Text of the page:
Mullen was also asked about the potential for changing the annual Florida/Georgia game held in Jacksonville to a home-and-home series.

“I think you can make an argument either way,” he said. “I think being in a neutral site obviously makes it into a very special game, a very unique game that you get to go coach in. There’s not many of those in college football. But you can also see and make the argument the other way of how big a game it is. You’re talking one of your biggest rivalry games every year and you’re moving it off campus where you can’t host that in your home stadium for your fans, all of your season ticket holders for recruiting. I think it’ll be an interesting discussion the next couple of years of when the contract runs up.”

 

Can recruiting turn LSU back into a power in the SEC West?

Coach Ed Orgeron enters his third full year as coach of the LSU Tigers. Coming off a 10-win season, Orgeron sees his team as competitors in the SEC West.

“Last year I felt we had a good season. We were two plays away from being 12-1. We’ve got to expound on that this year,” he said. “We cannot make the mistakes we made against Florida. We had opportunities to win the game at Texas A&M. Those are the two things we need to look at. Now we had some big wins. Auburn was a big win; Georgia was a big win. Those were big wins. We did not play well against Alabama. Now we have to go on the road and play them again. We have a tough schedule this year, but we have a good football team. We should be able to answer the bell.”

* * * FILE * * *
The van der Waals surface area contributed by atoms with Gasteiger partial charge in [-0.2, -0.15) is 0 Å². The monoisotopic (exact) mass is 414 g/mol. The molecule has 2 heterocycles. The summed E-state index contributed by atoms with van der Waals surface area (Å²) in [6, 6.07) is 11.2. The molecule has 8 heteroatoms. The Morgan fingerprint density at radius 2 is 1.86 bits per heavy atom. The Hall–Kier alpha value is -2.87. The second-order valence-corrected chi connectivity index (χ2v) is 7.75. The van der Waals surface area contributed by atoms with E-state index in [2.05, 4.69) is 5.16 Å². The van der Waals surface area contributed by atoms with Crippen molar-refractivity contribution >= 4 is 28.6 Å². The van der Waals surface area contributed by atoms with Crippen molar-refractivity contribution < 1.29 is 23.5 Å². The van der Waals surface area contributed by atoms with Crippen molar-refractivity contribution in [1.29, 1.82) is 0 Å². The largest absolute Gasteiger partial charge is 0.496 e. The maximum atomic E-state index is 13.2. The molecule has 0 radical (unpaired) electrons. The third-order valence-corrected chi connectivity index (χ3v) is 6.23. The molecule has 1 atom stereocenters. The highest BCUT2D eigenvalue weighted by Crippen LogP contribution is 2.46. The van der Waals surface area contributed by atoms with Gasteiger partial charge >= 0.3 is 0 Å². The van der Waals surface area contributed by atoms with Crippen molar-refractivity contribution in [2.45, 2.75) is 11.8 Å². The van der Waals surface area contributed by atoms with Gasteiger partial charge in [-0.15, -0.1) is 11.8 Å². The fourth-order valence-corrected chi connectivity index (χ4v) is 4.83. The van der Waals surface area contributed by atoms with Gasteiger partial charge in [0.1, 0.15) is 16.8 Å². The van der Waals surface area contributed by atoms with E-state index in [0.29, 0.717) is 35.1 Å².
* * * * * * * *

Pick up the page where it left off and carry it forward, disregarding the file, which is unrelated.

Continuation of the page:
Orgeron said cultivating a culture of true grit in Baton Rouge starts with him.

“Lead by example,” he said. “First of all, recruiting character means a lot to us. That weighs in a bunch. Are we going out and recruiting and there’s too many red flags, we’re not going to take that young man. We feel we’ve recruited some great talent with great character. That means a lot. Second of all, the way we practice, the way we act, the things we do on a daily basis, our guys get tested. We call it Ponderosa where we practice. You go out on the Ponderosa and go ones against ones. You are going to play against a good football player every day, and you going to find out who you are. It’s going to take character, take grit, to go through our practice schedule in the fall. That’s my job to do that, and it comes natural.”

LSU recruiting prowess hasn’t been limited to the boundaries of Louisiana.

“LSU is a national brand,” Orgeron said. “We’ve had people from California approach us. As a coach, we’re interested in coming to LSU. I said, good, we’re going to recruit you. First time I was going up in the Baltimore/D.C. area, I seen a lot of schools recruit in that area. We have three guys from that area, may get four or five. The SEC is hot ticket now, especially the SEC West. Players want to come. They want to compete at the best. The people that are developing the most are coming out of our league. They want to be a part of it.”